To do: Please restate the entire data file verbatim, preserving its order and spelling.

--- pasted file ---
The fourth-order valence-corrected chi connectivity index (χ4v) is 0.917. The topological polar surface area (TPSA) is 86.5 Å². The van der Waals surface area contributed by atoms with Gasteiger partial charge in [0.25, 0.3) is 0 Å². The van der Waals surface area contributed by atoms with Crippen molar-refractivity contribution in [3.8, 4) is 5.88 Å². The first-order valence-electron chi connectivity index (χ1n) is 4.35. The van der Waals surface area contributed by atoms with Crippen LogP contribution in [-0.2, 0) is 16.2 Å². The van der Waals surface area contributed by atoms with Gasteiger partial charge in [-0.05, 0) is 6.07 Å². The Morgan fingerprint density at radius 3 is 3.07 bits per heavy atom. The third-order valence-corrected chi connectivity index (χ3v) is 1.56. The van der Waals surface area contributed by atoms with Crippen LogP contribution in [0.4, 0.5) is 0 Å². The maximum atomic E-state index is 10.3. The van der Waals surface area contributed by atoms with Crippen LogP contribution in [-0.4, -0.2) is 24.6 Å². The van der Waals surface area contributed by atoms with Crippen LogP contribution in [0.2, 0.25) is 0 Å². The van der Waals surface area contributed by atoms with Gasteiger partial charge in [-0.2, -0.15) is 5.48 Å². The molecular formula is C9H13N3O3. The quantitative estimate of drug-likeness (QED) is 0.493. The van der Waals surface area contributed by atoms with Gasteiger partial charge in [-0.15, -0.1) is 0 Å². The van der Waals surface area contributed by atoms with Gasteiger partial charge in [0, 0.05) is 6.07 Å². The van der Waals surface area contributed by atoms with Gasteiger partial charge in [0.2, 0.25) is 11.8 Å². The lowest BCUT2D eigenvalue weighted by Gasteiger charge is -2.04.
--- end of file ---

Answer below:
The fourth-order valence-corrected chi connectivity index (χ4v) is 0.917. The topological polar surface area (TPSA) is 86.5 Å². The van der Waals surface area contributed by atoms with Gasteiger partial charge in [0.25, 0.3) is 0 Å². The van der Waals surface area contributed by atoms with Crippen molar-refractivity contribution in [3.8, 4) is 5.88 Å². The first-order valence-electron chi connectivity index (χ1n) is 4.35. The van der Waals surface area contributed by atoms with Crippen LogP contribution in [-0.2, 0) is 16.2 Å². The van der Waals surface area contributed by atoms with Gasteiger partial charge in [-0.05, 0) is 6.07 Å². The Morgan fingerprint density at radius 3 is 3.07 bits per heavy atom. The third-order valence-corrected chi connectivity index (χ3v) is 1.56. The van der Waals surface area contributed by atoms with Crippen LogP contribution in [0.4, 0.5) is 0 Å². The maximum atomic E-state index is 10.3. The van der Waals surface area contributed by atoms with Crippen LogP contribution in [-0.4, -0.2) is 24.6 Å². The van der Waals surface area contributed by atoms with Crippen LogP contribution in [0.2, 0.25) is 0 Å². The van der Waals surface area contributed by atoms with Gasteiger partial charge in [-0.2, -0.15) is 5.48 Å². The molecular formula is C9H13N3O3. The quantitative estimate of drug-likeness (QED) is 0.493. The van der Waals surface area contributed by atoms with Gasteiger partial charge in [-0.15, -0.1) is 0 Å². The van der Waals surface area contributed by atoms with Gasteiger partial charge in [0, 0.05) is 6.07 Å². The van der Waals surface area contributed by atoms with Gasteiger partial charge in [0.2, 0.25) is 11.8 Å². The lowest BCUT2D eigenvalue weighted by Gasteiger charge is -2.04.